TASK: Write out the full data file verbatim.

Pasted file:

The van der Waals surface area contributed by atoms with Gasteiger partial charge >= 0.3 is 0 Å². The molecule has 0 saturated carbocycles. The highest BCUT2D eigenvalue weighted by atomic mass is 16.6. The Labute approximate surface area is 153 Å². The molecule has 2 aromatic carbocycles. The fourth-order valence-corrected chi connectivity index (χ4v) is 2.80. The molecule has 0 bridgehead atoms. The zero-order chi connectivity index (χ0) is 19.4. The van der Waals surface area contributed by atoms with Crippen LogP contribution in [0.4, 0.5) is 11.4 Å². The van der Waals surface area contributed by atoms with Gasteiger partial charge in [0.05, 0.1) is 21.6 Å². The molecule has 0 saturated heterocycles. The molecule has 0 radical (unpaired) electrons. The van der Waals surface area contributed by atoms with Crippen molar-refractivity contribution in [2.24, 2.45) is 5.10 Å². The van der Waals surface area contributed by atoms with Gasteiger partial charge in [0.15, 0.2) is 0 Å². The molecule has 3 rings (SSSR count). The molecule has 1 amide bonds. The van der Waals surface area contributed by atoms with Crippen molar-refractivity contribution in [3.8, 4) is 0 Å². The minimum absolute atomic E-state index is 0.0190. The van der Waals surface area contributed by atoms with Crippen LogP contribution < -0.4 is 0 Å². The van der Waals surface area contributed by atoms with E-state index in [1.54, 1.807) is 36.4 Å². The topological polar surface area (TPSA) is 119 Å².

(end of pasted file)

The van der Waals surface area contributed by atoms with Gasteiger partial charge >= 0.3 is 0 Å². The molecule has 0 saturated carbocycles. The highest BCUT2D eigenvalue weighted by atomic mass is 16.6. The Labute approximate surface area is 153 Å². The molecule has 2 aromatic carbocycles. The fourth-order valence-corrected chi connectivity index (χ4v) is 2.80. The molecule has 0 bridgehead atoms. The zero-order chi connectivity index (χ0) is 19.4. The van der Waals surface area contributed by atoms with Crippen LogP contribution in [0.4, 0.5) is 11.4 Å². The van der Waals surface area contributed by atoms with Gasteiger partial charge in [0.05, 0.1) is 21.6 Å². The molecule has 0 saturated heterocycles. The molecule has 0 radical (unpaired) electrons. The van der Waals surface area contributed by atoms with Crippen molar-refractivity contribution in [2.24, 2.45) is 5.10 Å². The van der Waals surface area contributed by atoms with Gasteiger partial charge in [0.15, 0.2) is 0 Å². The molecule has 3 rings (SSSR count). The molecule has 1 amide bonds. The van der Waals surface area contributed by atoms with Crippen molar-refractivity contribution in [3.8, 4) is 0 Å². The minimum absolute atomic E-state index is 0.0190. The van der Waals surface area contributed by atoms with Crippen LogP contribution < -0.4 is 0 Å². The van der Waals surface area contributed by atoms with E-state index in [1.54, 1.807) is 36.4 Å². The topological polar surface area (TPSA) is 119 Å².